Reviewing a recent Australian production of the play, Alison Croggon suggested “Müller presents us with a picture of hell, in which souls are tormented by their own decaying bodies. All that is left to titillate these jaded appetites is the destruction of innocence.”
A review of an earlier production in the New York Times also observes “In a program note, Mr. Muller expresses his amazement that so little is generally made of the ‘comic aspect’' of his work. Up to now Mr. Muller's sense of humour has been a secret...”

To a British audience it may at first seem perverse in the extreme, but for Germany this sort of reflection on “motifs suggested by...” has become a major dramatic form now. More than simple “adaptations”, such texts-for-theatre innovate in extremis, while still demonstrating a linear theatrical debt which runs all the way by to the ancient Greeks.

Beyond the already non-naturalistic texts themselves, there is also the question of how they might be expected to be produced. Alongside Müller’s dramatic writing there is also his work as one of the leading post-Brechtian directors of his day. This school in turn gave rise to the “postdramatic” school of direction, in which pre-existing texts would routinely be cut, re-edited, and turned into often monolithic-seeming slabs of text and dialectic.

On 9th November 1989, the Berlin Wall fell. Only four days earlier, breaking off from rehearsing a new production of Hamletmaschine, Müller had addressed a 500,000-strong demonstration in East Berlin’s Alexanderplatz. In a move of almost characteristic perversity, claiming he had nothing of especial interest to say himself, he instead read out a call for independent trade unions, which its writers had not been able to present themselves. This short-circuiting of the optimistic spirit of the demonstration perhaps served precisely the same purpose as the play itself – ever-questioning, never-satisfied, refusing to give in to optimism in favour of rigour and continual struggle.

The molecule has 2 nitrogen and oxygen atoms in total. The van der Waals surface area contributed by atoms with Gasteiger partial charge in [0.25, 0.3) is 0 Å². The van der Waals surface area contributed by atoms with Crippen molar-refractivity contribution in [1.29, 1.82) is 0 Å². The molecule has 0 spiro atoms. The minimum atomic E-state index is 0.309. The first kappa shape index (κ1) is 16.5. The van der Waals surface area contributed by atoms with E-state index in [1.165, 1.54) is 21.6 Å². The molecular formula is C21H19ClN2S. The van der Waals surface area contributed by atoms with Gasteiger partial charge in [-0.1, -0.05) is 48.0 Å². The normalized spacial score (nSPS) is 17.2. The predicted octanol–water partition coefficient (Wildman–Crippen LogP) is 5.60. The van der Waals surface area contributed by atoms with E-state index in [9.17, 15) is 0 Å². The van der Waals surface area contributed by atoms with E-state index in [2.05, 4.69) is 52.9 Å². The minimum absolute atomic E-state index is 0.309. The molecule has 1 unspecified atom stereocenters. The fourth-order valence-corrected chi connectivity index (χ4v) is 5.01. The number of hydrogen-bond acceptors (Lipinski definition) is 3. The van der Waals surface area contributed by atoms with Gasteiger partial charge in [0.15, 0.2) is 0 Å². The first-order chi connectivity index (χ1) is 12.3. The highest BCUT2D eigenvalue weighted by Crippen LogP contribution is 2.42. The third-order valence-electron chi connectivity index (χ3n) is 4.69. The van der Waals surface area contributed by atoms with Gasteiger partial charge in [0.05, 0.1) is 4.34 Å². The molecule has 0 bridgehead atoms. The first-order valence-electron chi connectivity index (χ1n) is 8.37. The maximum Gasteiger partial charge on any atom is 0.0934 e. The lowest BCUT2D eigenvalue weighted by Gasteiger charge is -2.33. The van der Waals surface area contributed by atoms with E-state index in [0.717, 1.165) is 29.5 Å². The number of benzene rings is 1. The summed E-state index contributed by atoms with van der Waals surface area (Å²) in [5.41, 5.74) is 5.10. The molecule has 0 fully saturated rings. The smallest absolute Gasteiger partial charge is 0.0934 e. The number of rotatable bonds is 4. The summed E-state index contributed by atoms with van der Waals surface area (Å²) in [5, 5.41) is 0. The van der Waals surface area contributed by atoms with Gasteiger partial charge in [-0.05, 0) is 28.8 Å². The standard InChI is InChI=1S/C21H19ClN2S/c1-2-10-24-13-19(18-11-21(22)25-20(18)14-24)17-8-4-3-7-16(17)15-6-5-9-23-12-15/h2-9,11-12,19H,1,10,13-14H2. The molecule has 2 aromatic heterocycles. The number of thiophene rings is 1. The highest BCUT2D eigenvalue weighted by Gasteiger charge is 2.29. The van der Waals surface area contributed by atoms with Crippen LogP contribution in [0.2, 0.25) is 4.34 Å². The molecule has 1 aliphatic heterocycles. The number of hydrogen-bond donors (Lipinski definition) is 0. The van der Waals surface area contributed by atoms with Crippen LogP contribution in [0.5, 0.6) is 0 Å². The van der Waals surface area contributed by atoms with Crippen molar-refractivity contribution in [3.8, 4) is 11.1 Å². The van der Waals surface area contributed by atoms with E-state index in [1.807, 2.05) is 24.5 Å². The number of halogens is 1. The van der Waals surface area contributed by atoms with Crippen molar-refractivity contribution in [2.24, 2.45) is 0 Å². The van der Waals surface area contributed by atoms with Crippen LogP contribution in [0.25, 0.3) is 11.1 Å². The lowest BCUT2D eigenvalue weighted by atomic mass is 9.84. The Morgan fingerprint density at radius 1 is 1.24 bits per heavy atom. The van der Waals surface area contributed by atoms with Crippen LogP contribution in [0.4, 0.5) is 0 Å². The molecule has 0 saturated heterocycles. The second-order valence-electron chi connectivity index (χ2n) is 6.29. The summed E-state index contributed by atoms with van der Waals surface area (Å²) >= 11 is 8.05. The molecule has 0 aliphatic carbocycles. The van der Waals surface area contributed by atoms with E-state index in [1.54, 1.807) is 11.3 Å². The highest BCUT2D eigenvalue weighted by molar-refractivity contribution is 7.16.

Müller continued to work in reunified Germany, and was made artistic director of the Berliner Ensemble in 1995. His last production for the theatre was a version of Brecht’s Der aufhaltsame Aufstieg des Arturo Ui (The Resistable Rise of Arturo Ui), starring Martin Wuttke in the leading role. It premièred after his death on 30th December 1985. It is a testament to his enduring popularity – and perhaps also to a catastrophic misunderstanding of his purpose in making theatre – that the piece is still running that, with the same cast, to this day, 18 years later. Similarly, thanks to the death last year of one of Müller’s greatest collaborators, Dimiter Gotscheff, a new version of his 1972 play Cement appeared at this year’s prestigious Theatertreffen festival in Berlin alongside a retrospective of Gotscheff’s other work including Müller’s uncompromising translation of Aeschylus’s The Persians.

Müller lived all but nine years of his life under dictatorships; it seems a cruel irony that his works have now outlived him in “freedom” for twice that long, but Müller considered his circumstances an advantage to his writing. What we understand as the extremity of his circumstances make the extremity of his work easier to comprehend, but one suspects he would have found this modern neo-liberal, globalised economy every bit as grotesque and extreme; as such his continual excavation and excoriation of power and control remain absolutely vital as art through which to discover our world today.